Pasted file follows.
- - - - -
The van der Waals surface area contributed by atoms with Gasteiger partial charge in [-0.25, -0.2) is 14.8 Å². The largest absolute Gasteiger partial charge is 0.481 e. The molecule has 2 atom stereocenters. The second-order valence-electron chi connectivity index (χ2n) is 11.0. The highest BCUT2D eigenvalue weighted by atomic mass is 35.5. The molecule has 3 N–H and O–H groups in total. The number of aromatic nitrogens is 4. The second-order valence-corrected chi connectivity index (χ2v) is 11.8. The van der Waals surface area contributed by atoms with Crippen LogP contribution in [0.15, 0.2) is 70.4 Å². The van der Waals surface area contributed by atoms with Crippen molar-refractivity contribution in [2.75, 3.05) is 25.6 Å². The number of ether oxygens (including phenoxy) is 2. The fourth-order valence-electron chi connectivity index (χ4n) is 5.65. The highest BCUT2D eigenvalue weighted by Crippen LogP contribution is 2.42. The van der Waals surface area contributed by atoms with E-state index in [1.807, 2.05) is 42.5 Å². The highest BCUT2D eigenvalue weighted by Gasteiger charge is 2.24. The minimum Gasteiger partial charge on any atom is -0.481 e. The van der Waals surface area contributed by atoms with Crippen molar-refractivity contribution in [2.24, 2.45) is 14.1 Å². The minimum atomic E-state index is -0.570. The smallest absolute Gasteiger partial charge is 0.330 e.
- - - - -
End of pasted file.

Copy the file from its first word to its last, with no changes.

The van der Waals surface area contributed by atoms with Gasteiger partial charge in [-0.25, -0.2) is 14.8 Å². The largest absolute Gasteiger partial charge is 0.481 e. The molecule has 2 atom stereocenters. The second-order valence-electron chi connectivity index (χ2n) is 11.0. The highest BCUT2D eigenvalue weighted by atomic mass is 35.5. The molecule has 3 N–H and O–H groups in total. The number of aromatic nitrogens is 4. The second-order valence-corrected chi connectivity index (χ2v) is 11.8. The van der Waals surface area contributed by atoms with Crippen LogP contribution in [0.15, 0.2) is 70.4 Å². The van der Waals surface area contributed by atoms with Crippen molar-refractivity contribution in [2.75, 3.05) is 25.6 Å². The number of ether oxygens (including phenoxy) is 2. The fourth-order valence-electron chi connectivity index (χ4n) is 5.65. The highest BCUT2D eigenvalue weighted by Crippen LogP contribution is 2.42. The van der Waals surface area contributed by atoms with E-state index in [1.807, 2.05) is 42.5 Å². The highest BCUT2D eigenvalue weighted by Gasteiger charge is 2.24. The minimum Gasteiger partial charge on any atom is -0.481 e. The van der Waals surface area contributed by atoms with Crippen molar-refractivity contribution in [2.24, 2.45) is 14.1 Å². The minimum atomic E-state index is -0.570. The smallest absolute Gasteiger partial charge is 0.330 e.